Fig. 3. Normal human epidermal and dermal innervation visualized with confocal microscopy. Nerves are localized with antibody to PGP 9.5 and basement membrane is demarcated with antibody to type IV collagen. Vasculature is labeled with Ulex europaeus agglutinin type I. Epidermal nerve fibers appear aqua and lie within the blue epidermis. The subepidermal neural plexus appears green or yellow. The dermal epidermal junction appears as a red ribbon. Capillaries appear magenta. Nerve fibers (green and aqua) course in bundles through the dermis and branch in the papillary dermis to form the subepidermal neural plexus. Fibers arise from this plexus and penetrate the epidermal basement membrane to enter the epidermis. Some non-neuronal fibrob-lasts appear green as a result of nonspecific PGP9.5 binding. Figure courtesy of William Kennedy and Gwen Wendelschafer-Crabb.

antibody species (e.g., goat antirabbit secondary with rabbit anti-PGP 9.5 primary antibody). If the sections are imaged using confocal microscopy, the secondary antibody must be labeled with a stable fluorescent marker, whereas imaging by light microscopy uses a peroxidase labeled secondary. Multiple individual sections from each biopsy should be stained in order to address concerns of sampling error. Confocal imaging has the advantage that multiple targets can be visualized simultaneously provided secondary antibodies with different fluorochromes are used. Different imaging planes or stacks can be compressed allowing innervation occurring within three dimensions to be viewed in two dimensions. These images are particularly convenient for publication and can facilitate quantification of epidermal nerves though it is possible that overlapping nerve fibers at different depths will be mistakenly viewed as a single fiber once the perspective of the tissue depth is removed (see Fig. 3). The time and expense required to produce such images make such an approach less practical in the setting of clinical trials or longitudinal studies, where large numbers of samples need to be processed quickly. Light microscopy-based techniques are better suited toward such applications where the focus is on determining epidermal nerve fiber densities for which only a signal antigenic determinant is stained (Fig. 4). Recently developed software programs such as Helicon Focus allow multiple light microscopy focal planes to be compressed into a single image—in effect producing a "poor man's" compressed confocal z series.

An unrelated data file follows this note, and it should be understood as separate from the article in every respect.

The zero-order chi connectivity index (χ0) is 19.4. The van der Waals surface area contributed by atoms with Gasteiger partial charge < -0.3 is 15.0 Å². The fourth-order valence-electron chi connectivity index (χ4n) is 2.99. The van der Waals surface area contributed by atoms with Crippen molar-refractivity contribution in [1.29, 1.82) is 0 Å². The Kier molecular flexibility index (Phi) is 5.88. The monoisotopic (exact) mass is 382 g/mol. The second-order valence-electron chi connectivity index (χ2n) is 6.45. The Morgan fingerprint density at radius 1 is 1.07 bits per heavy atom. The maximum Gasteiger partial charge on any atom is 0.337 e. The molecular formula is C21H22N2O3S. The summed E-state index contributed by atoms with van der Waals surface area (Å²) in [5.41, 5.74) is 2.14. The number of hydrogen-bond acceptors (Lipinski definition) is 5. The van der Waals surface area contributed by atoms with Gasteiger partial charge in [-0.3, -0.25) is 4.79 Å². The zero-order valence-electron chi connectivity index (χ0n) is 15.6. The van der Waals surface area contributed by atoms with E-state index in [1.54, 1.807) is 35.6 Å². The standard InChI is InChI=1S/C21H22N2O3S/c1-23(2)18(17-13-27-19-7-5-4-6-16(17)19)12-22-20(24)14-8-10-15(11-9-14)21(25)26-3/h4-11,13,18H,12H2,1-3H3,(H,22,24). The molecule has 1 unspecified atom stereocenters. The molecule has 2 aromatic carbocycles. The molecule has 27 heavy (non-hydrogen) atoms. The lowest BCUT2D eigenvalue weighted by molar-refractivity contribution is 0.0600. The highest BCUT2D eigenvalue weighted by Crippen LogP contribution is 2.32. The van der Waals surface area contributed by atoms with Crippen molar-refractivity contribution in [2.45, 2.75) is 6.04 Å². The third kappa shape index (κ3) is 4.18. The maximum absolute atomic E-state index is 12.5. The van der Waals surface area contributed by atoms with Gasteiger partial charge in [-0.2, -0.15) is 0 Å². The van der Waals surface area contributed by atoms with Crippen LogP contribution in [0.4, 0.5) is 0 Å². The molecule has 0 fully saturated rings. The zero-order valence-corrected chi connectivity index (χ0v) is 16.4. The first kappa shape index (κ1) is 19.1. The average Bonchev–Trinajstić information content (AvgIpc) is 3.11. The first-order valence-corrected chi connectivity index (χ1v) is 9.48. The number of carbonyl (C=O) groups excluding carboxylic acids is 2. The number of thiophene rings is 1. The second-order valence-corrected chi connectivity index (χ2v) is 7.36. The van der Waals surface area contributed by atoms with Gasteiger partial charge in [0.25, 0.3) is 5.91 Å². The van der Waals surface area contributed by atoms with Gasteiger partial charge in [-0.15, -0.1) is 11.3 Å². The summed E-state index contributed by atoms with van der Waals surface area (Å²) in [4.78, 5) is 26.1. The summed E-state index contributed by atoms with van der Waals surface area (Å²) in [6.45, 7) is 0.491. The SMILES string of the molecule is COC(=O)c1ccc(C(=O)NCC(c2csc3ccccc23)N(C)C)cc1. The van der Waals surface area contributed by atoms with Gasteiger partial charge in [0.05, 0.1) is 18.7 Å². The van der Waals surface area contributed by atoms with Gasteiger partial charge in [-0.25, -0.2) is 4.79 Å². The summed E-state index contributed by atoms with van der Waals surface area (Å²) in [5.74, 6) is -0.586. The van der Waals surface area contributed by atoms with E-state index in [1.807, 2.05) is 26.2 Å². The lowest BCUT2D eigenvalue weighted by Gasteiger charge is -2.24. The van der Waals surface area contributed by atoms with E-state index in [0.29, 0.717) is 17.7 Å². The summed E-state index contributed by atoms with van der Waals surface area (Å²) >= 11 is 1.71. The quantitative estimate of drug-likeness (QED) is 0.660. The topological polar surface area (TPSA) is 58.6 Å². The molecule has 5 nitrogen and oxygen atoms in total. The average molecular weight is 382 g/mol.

Most attention has been directed toward staining nerve fibers with antibody directed against PGP 9.5 though other markers have been identified that stain all epidermal nerve fibers such as TuJ1 (17), Ga0 (18), and TRPV1 (19). Specialized stains have also demonstrated IgM deposits in dermal nerve fibers from glabrous skin biopsies in patients with anti-myelin associated glycoprotein (MAG) neuropathy. This suggests that skin biopsies may also be used to assess demyelinating conditions. Interestingly, the deposits of IgM were greatest in the most distal skin biopsies correlating with the electrophysiological hallmark of prolongation of distal motor latencies in anti-MAG neuropathy. Analysis of skin biopsy samples from patients with inherited demyelinating conditions also reproduced the observations from sural nerve biopsies suggesting that skin biopsies will be helpful in the study of these patients as well. Myelinated nerve fibers from skin biopsies have not yet been studied systematically in patients with diabetes.